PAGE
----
One of my favorite things about my job as a public speaking and presentation instructor is that I get to mentor students during the first draft of their Final Project presentations. These dress rehearsals are often a hot mess, and some of this can be attributed to the large group (4 to 6 students) involved in presenting.
Presenting in a group is challenging. It’s almost always going to feel awkward to stand in a group in front of people, to hand off the speaking role between members of the group, and to get that seamless look and feel. However, just like with presentations featuring a solo speaker, a group presentation will be successful if the presenters make the unnatural feel natural.
The first TED speech I’ve ever seen with more than one presenter is called “Two young scientists break down plastics with bacteria.” Speakers Miranda Wang and Jeanny Yao are seniors in high school, but their preparation and practice show wisdom beyond their years. Take a look at their teamwork below:
Three tips will help you and your team present together successfully. First, mirror the behavior you want to see in your audience. Though it’s difficult to get a sense of this in the TED video because of cutaways to the Prezi and close-ups on the individual speaker, you can see examples of mirroring in the first 30 seconds; from 3:53 to 4:08; and at around the 5:00 mark. So what, exactly, is mirroring, and how can you do it in your next group presentation?
As a presenter, you can mirror the emotions, reactions, expressions, and body language that you want to see in your audience. If you are a member of a duo or a group, it’s essential that you mirror the behavior you want to see from your audience. For example, Jeanny looks at Miranda when Miranda speaks, she nods her head and smiles at Miranda. Miranda physically turns her body toward Jeanny when Jeanny is speaking. These behaviors are important because the audience will take a cue for how to react to the speaker by looking at the other presenters, too.
I’ve seen groups of presenters where, after handing off the speaking role or the clicker to the next person, a student will sit down, start flipping through his phone, or turn away uninterested. If the members of the group aren’t displaying positive listening behaviors, how will the audience react? Will the audience shut down, too? Will the audience stop taking the group seriously? It is so important to remember that whether or not you are speaking, the audience can still see you, and they will still evaluate you as a part of the overall presentation. If you’re “over it,” uninterested, or busy on your phone, the audience senses and sees that negativity.
Second, ensure an equal amount of speaking time. The back and forth Miranda and Jenny show in their TED Talk really is the best way, as the presentation looks natural, conversational, and effortless. Another strategy is to break the speech into two or more sections and have a presenter cover each section. The problem with the “section” method is that with a group of three or more people, the audience doesn’t hear from some group members until the middle or even the end of the presentation. Additionally, with the “section” method, group members typically spend solo time working on their section without considering the presentation as a whole, and this is a recipe for disaster. Sectioning can be very dangerous if group members don’t communicate with one another during that preparation and planning stage.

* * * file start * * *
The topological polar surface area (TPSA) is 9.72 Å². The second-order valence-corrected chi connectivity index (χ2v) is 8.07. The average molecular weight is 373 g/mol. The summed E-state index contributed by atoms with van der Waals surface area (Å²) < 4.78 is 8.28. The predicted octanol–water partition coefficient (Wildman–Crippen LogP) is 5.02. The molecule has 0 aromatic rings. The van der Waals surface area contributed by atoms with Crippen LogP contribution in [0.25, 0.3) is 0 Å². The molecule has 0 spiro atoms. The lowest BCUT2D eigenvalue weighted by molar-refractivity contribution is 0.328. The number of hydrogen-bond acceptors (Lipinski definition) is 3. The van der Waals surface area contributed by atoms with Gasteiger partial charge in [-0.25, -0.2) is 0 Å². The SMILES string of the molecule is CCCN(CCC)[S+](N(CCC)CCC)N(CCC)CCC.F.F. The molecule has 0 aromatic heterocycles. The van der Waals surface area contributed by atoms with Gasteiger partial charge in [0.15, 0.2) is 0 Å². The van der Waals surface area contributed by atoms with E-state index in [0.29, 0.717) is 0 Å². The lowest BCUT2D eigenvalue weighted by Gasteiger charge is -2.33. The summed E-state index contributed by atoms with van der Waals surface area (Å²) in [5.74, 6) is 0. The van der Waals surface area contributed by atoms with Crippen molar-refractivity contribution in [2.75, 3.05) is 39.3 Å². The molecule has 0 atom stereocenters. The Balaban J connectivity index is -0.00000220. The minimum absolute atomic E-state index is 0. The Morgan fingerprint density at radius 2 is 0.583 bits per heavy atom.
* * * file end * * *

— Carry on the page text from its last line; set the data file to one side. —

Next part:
Consider where a back-and-forth method or a section method works best for the type of presentation you’re delivering. Examine your audience, the type of speech you’re presenting, and your content before making this decision.
Third, practice 5 to 10 times more than you would with a solo speech. I can’t tell you how many group presentations have gone over on time or have gone down in flames because of ONE group member. Wrangling the entire group together to practice, practice, practice will ensure the fate of the presentation doesn’t hinge on that one jerk who loves to hear himself talk or that one prima donna who plans to do her own thing no matter what the group thinks. Practicing together will ensure the group thinks of itself as a unit, which is hugely important with a team presentation.
Again, remember the problems of that sectioning method… All too often I see students prepare and practice their section and then arrive on speech day never having practiced as a group. Why would you EVER do that?!
Finally, consider Andrew Dlugan’s “How To Deliver Group Presentations: The Unified Team Approach.” Dlugan gives amazing advice, as always, on public speaking with a group.
What advice would you give to presenters in a duo or a group?